Emulation, transparency, portability
Analysis of products that support the emulation of market-leading database management systems. Related subjects include:
Edit: ANTs Software seems to have subsequently collapsed, which may be why some of these links broke too.
Jeff Pryslak of Sybase put up a post insulting ANTs Software and the general idea of ANTs-aided Sybase-to-DB2 migration. CEO Joe Kozak of ANTs hit back with a rambling diatribe, which came to my attention because he mentioned my name in it, making some rather fanciful remarks about the “long” relationship I used to have with ANTs Software. (I do recall at least one briefing, plus some attempts from them to buy my services under the condition that I agree to a ridiculous NDA, which I refused to sign.)
This piqued my interest, so — recalling that ANTs is a public company — I decided to take a look at just how successful their software products business is. Well, for the quarter ended March 31, 2010, ANTs’ 10-Q filing says (emphasis mine): Read more
EnterpriseDB has some deplorable business practices (my stories of being screwed by EnterpriseDB have been met by “Well, you’re hardly the only one”). But a couple of more successful DBMS vendors have happily partnered with EnterpriseDB even so, to help pick off Oracle users. IBM’s approach was in the vein of an EnterpriseDB-infused version of SQL handling within DB2.* Netezza just announced an EnterpriseDB-based Netezza Migrator that is rather different.
*The comment threads are the most informative parts of those posts.
I’m a little unclear as to the Netezza Migrator details, not least because Netezza folks don’t seem to care too much about Netezza Migrator themselves. That said, the core ideas of Netezza Migrator are: Read more
|Categories: Data integration and middleware, Data warehousing, Emulation, transparency, portability, EnterpriseDB and Postgres Plus, Netezza, Oracle||19 Comments|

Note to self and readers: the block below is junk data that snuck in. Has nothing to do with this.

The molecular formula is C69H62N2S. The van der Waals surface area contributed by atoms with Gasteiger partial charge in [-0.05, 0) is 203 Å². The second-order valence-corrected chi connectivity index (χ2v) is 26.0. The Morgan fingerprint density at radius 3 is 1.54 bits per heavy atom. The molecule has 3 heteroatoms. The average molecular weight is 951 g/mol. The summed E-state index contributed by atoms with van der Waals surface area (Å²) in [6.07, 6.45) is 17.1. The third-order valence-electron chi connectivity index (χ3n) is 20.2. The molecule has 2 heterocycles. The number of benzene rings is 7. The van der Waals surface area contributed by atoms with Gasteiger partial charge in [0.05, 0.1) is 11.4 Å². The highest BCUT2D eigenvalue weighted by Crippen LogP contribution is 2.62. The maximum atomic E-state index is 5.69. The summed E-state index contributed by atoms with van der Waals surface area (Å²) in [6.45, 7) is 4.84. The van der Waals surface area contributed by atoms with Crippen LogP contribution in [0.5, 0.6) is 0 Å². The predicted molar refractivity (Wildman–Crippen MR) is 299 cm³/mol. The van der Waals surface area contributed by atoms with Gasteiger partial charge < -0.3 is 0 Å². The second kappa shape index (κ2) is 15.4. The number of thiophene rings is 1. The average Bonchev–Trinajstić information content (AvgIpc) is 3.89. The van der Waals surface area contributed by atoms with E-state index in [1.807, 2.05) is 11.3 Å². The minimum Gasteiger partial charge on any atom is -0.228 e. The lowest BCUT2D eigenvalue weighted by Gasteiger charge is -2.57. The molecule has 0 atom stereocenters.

After my recent post, the Clustrix guys raised their hands and briefed me. Takeaways included: Read more
|Categories: Application areas, Clustrix, Emulation, transparency, portability, Games and virtual worlds, MySQL, NoSQL, OLTP, Parallelization, Solid-state memory||8 Comments|
I talked with Robert Nagle of Intersystems last week, and it went better than at least one other Intersystems briefing I’ve had. Intersystems’ main product is Cache’, an object-oriented DBMS introduced in 1997 (before that Intersystems was focused on the fourth-generation programming language M, renamed from MUMPS). Unlike most other OODBMS, Cache’ is used for a lot of stuff one would think an RDBMS would be used for, across all sorts of industries. That said, there’s a distinct health-care focus to Intersystems, in that:
- MUMPS, the original Intersystems technology, was focused on health care.
- The reasons Intersystems went object-oriented have a lot to do with the structure of health-care records.
- Intersystems’ biggest and most visible ISVs are in the health-care area.
- Intersystems is actually beginning to sell an electronic health records system called TrakCare around the world (but not in the US, where it has lots of large competitive VARs).
Note: Intersystems Cache’ is sold mainly through VARs (Value-Added Resellers), aka ISVs/OEMs. I.e., it’s sold by people who write applications on top of it.
So far as I understand – and this is still pretty vague and apt to be partially erroneous – the Intersystems Cache’ technical story goes something like this: Read more
|Categories: Data models and architecture, Emulation, transparency, portability, Health care, Intersystems and Cache', Mid-range, Object, OLTP, Sybase, Theory and architecture||7 Comments|
Dataupia marketing VP Samantha Stone — who by the way has been one heck of a trooper through Dataupia’s troubles — is joining the exodus from the company. General graciousness aside, the heart of Samantha’s farewell email reads:
Unfortunately, we have had to reduce our burn rate as we seek an acquirer for our technology.
We have a group of loyal employees remaining on staff focused on current production customers and the acquisition efforts.
As part of the most recent staff reductions I will be leaving Dataupia.
Two years ago I wrote:
[Dataupia would] make a great acquisition for a BI company or DBMS vendor who could then say “Oh, no, this isn’t a DBMS appliance – it’s merely a data warehouse accelerator.” When you look at it that way, their chances of prospering look distinctly higher.
But at this point I think there probably would be more appealing ways for those vendors to meet the same needs.
|Categories: Data warehouse appliances, Data warehousing, Dataupia, Emulation, transparency, portability||14 Comments|
I’ve been beating my head against the wall trying to convince startups of two well-established truisms:
- Experience consistently shows that the demand for transparency/emulation features isn’t as great as entrepreneurs hope.